Monday, December 16, 2019

Morals for the next generation (Following folktales around the world 135. - Malawi)

Today I continue the blog series titled Following folktales around the world! If you would like to know what the series is all about, you can find the introduction post here. You can find all posts here, or you can follow the series on Facebook! Ismét szombat, ismét Népmesék nyomában a világ körülAki kíváncsi a kezdetekre, itt találja a bemutatkozó bejegyzést; a postokat követhetitek a NNyaVK Facebook oldalán is. A korábbi bejegyzések itt olvashatók.


Malawi ​Folktales 1
Veronica Maele
AGLC Press, 2003.

The book contains fifteen folktales, collected by the author from her own older relatives. The goal of the book, according to the introduction, was to offer traditional stories to the next generation from their own culture, teaching them through morals that have not been passed through because of social changes between generations. To support this goal, the book has an educational chapter at the end, with questions and teaching help. There are also some black-and-white illustrations.


Highlights


I really enjoyed the story of Kilapo and the witches. Kilapo was a sick boy (probably with leprosy), whom his own family wanted to exile into the wilderness, but he had one loyal friend who spent time with him even when he was not supposed to. He invited Kilapo along on a trip with other children, even though Kilapo waked slowly, and all the other kids made fun of them. The group ended up in a cave of witches, and, of course, it was Kilapo who saved everyone in the end.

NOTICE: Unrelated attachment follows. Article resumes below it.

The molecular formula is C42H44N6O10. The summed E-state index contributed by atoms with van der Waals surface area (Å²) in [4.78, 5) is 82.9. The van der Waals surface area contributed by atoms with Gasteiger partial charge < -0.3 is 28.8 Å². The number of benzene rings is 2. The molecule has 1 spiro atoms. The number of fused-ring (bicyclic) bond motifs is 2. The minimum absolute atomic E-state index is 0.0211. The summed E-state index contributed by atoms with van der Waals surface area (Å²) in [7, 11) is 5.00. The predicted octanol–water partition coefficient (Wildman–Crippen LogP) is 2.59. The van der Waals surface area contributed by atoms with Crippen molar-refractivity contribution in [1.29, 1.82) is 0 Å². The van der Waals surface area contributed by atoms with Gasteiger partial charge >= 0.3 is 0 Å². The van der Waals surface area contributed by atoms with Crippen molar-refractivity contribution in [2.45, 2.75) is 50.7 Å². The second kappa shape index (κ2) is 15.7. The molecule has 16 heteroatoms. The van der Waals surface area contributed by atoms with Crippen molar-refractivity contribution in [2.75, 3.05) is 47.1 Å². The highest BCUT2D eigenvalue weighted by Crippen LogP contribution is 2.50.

The story of The woodcutter and the bird was also beautiful. The woodcutter found a beautiful rich forest, but every time he cut down some trees, the clearing disappeared by the next day. He eventually managed to catch a glimpse of a magic bird that flew in, and revived the trees with its song. The woodcutter gave up and moved elsewhere.
I also liked the story in which a kind bird gave wings to the grasshoppers so that they would not have to hop everywhere. Another pourquoi story explained why frogs look the way they do - and not the way they used to, back in the old days, when they had pretty horns and luscious white fur.

Connections

I was surprised to find a variant of the Ant and the Grasshopper - the moral was the same (gather food for hard times), but in the end the neighboring mouse took pity on the grasshopper, and gave him enough food to survive the winter.

The story of the red mangoes was similar to all the folktales about stolen golden apples, except here the youngest boy was very kind to the bird, and when his brothers wanted to take it from him, a wizard appeared out of nowhere, and chastised them. There was also a "kind and unkind girls" story.
I was reminded of a West African Anansi story by the tale of Lizard and his three wives. He won them by guessing their secret names - but in the end they ran away with other men, and Lizard was okay with it, as long as he could visit sometimes, which is why you tend to find lizards inside the house.
There was yet another "tricky invitation" tale where Tortoise and Monkey invited each other for lunch, but didn't actually get to eat any food; and also an ungrateful lion, tricked back into the trap by a clever Hare to help a medicine man.

Where to next?
Mozambique!

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